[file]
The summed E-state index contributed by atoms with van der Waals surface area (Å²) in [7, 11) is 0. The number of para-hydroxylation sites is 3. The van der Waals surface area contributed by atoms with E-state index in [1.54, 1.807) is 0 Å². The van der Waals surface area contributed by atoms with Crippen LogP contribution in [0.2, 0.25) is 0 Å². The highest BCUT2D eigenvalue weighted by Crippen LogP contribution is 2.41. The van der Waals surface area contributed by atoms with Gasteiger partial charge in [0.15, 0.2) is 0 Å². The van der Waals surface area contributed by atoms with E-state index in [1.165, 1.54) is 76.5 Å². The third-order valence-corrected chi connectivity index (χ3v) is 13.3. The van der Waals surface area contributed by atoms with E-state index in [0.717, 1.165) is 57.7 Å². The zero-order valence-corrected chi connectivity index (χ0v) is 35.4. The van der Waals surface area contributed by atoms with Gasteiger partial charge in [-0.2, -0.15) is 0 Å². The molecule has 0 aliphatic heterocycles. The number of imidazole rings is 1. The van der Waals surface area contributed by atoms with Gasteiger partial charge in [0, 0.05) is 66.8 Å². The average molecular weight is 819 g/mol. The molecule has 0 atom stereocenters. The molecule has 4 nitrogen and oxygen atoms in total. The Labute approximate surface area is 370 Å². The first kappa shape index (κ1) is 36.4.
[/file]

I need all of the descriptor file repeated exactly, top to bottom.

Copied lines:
The summed E-state index contributed by atoms with van der Waals surface area (Å²) in [7, 11) is 0. The number of para-hydroxylation sites is 3. The van der Waals surface area contributed by atoms with E-state index in [1.54, 1.807) is 0 Å². The van der Waals surface area contributed by atoms with Crippen LogP contribution in [0.2, 0.25) is 0 Å². The highest BCUT2D eigenvalue weighted by Crippen LogP contribution is 2.41. The van der Waals surface area contributed by atoms with Gasteiger partial charge in [0.15, 0.2) is 0 Å². The van der Waals surface area contributed by atoms with E-state index in [1.165, 1.54) is 76.5 Å². The third-order valence-corrected chi connectivity index (χ3v) is 13.3. The van der Waals surface area contributed by atoms with E-state index in [0.717, 1.165) is 57.7 Å². The zero-order valence-corrected chi connectivity index (χ0v) is 35.4. The van der Waals surface area contributed by atoms with Gasteiger partial charge in [-0.2, -0.15) is 0 Å². The molecule has 0 aliphatic heterocycles. The number of imidazole rings is 1. The van der Waals surface area contributed by atoms with Gasteiger partial charge in [0, 0.05) is 66.8 Å². The average molecular weight is 819 g/mol. The molecule has 0 atom stereocenters. The molecule has 4 nitrogen and oxygen atoms in total. The Labute approximate surface area is 370 Å². The first kappa shape index (κ1) is 36.4.